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Easy Steps to Avoid Ankle Sprains

The injury may seem minor, but it may cause serious problems down the road

Close up of unrecognizable athletic woman feeling pain in her ankle at the park
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Acute ankle sprains are the most common lower-limb injury in sports, but you don’t have to be a pro athlete to get one — an awkward step off a curb or changing direction too abruptly during a casual game of pickleball can result in a searing jolt of pain in your lower leg.

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That twist to your ankle can put too much stress on a ligament, resulting in a sprain, according to sports medicine expert Jamil Neme, M.D., an assistant professor at the Saint Louis University School of Medicine. “When you turn your ankle in, there’s so much force that it tears one of the ligaments on the outside,” Neme says.

It’s easy to think of a sprained ankle as a minor inconvenience. But health care practitioners who treat this type of injury say that a sprained ankle can put someone at greater likelihood of reinjuring the ankle and that this could lead to chronic instability that makes daily activities difficult or makes the individual shy away from enjoyable pastimes.  

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While you can’t totally protect yourself from an ankle sprain, experts say that a good exercise regimen that builds strength, flexibility and balance, coupled with commonsense moderation in activities, can reduce the risk of injury.

What causes a sprain?

Sedentary adults are at risk of ankle injuries from tripping over a carpet or some other obstruction at home. Also vulnerable are people who overdo it as they try to increase their fitness. Because they’re not quite ready for what they’re trying to do, they are prone to injuries, Neme says.

Ankle sprains vary in severity, from mild stretching and microscopic tearing of ligaments to complete ruptures, which cause moderate to severe joint instability. As a 2021 article from the National Library of Medicine details, about 40 percent of ankle sprains lead to chronic pain and other symptoms that can persist for a year or more. Worse yet, among people who suffer acute sprains, 1 in 5 develop chronic ankle instability.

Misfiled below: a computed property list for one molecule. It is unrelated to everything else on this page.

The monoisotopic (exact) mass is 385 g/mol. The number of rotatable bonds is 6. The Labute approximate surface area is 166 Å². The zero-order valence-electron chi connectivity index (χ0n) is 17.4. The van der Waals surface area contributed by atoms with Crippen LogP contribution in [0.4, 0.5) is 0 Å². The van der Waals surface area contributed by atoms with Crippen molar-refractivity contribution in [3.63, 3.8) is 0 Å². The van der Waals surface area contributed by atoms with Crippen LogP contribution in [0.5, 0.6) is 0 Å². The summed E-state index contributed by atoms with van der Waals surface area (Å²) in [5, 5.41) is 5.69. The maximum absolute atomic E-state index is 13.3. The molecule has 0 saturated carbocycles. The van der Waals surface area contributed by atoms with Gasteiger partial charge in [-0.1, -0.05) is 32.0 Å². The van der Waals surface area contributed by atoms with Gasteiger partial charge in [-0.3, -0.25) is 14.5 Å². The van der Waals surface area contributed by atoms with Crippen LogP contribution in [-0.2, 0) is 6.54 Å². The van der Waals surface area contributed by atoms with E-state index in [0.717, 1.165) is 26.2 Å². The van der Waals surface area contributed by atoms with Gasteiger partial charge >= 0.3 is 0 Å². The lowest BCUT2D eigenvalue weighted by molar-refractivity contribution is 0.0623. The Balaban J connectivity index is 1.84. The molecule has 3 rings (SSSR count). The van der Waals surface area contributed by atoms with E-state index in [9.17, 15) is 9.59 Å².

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Older adults sometimes have a history of sprains going back to childhood, so their ankles have become unstable, says Lance Silverman, M.D., an orthopedic surgeon based in the Minneapolis area who has 20 years of experience in treating ankle and foot problems. Repeat injuries can lead to ankle fusion or replacement surgery. Seventy-five percent of those who get such operations “either had chronic ankle sprains or an ankle sprain that just wouldn’t get better,” Silverman says. “And that’s what turns into their arthritis.”

More often, though, adults with chronic ankle problems simply stop doing physical activities that they enjoy. “You say, you know, I really love playing basketball with my grandson or my granddaughter,” Silverman says. “I want to go play with them. But I can’t because it hurts.”

How you can protect your ankles

Health care experts offer these tips to keep your ankles healthy.

  • Work on your balance. One reason people get ankle injuries is that they don’t adapt to uneven surfaces as they walk or run. Reduce that risk by improving proprioception, the body’s ability to sense movement, action and location. You can do that with exercises in which you balance on one foot, as well as activities such as tai chi and yoga. Silverman recommends going barefoot or wearing only socks when you exercise, if possible, so that feedback from the ground isn’t blocked by the soles of your shoes.
  • Build strength in your lower body and core. Instead of focusing on your ankles in your strength workouts, build up strength in your legs and hips to improve your stability. “Squats, bridges, lunges, sidestepping with a band at the knees or ankles, and heel and toe raises are some good exercises to perform,” says Jill Henderzahs-Mason, a wellness physical therapist at the Mayo Clinic in Rochester, Minnesota. And don’t neglect strength exercises for your core, which Silverman says can improve your posture and gait and reduce pain in your ankles.
  • Work on flexibility. “Heel mobility is an important feature to avoiding foot and ankle injury,” Henderzahs-Mason says. “One great activity to achieve this is to stand at the edge of a step, coming to the tiptoes, and then slowly lowering heels to below the step, performing this for about 10 repetitions. You can maintain a stretch at the end of this with the heels dipped below the step for a count of 30 seconds or more, being sure to keep the feet pointed forward. To isolate the heel itself, perform with the knees slightly bent.”
  • Avoid overuse. As much as you want to push yourself, be careful not to increase the duration of your workouts beyond what your ankles can handle, Henderzahs-Mason cautions.
  • Pick the right footwear.  You might think that high-top shoes will give you protection, but Silverman says they don’t stop sprains and may make you weaker by restricting your motion. Having a well-fitting shoe with arch support is more important, Neme says.
  • Do a morning warm-up. After being inactive overnight, Silverman says, warm up your ankles by moving them gently in a circular motion. Early-morning squats with just your body weight as resistance also help.

For more tips on keeping your lower extremities healthy, the American Academy of Orthopedic Surgeons offers this foot and ankle conditioning program. You may also want to check out Silverman’s blog posts on foot and ankle injuries. 

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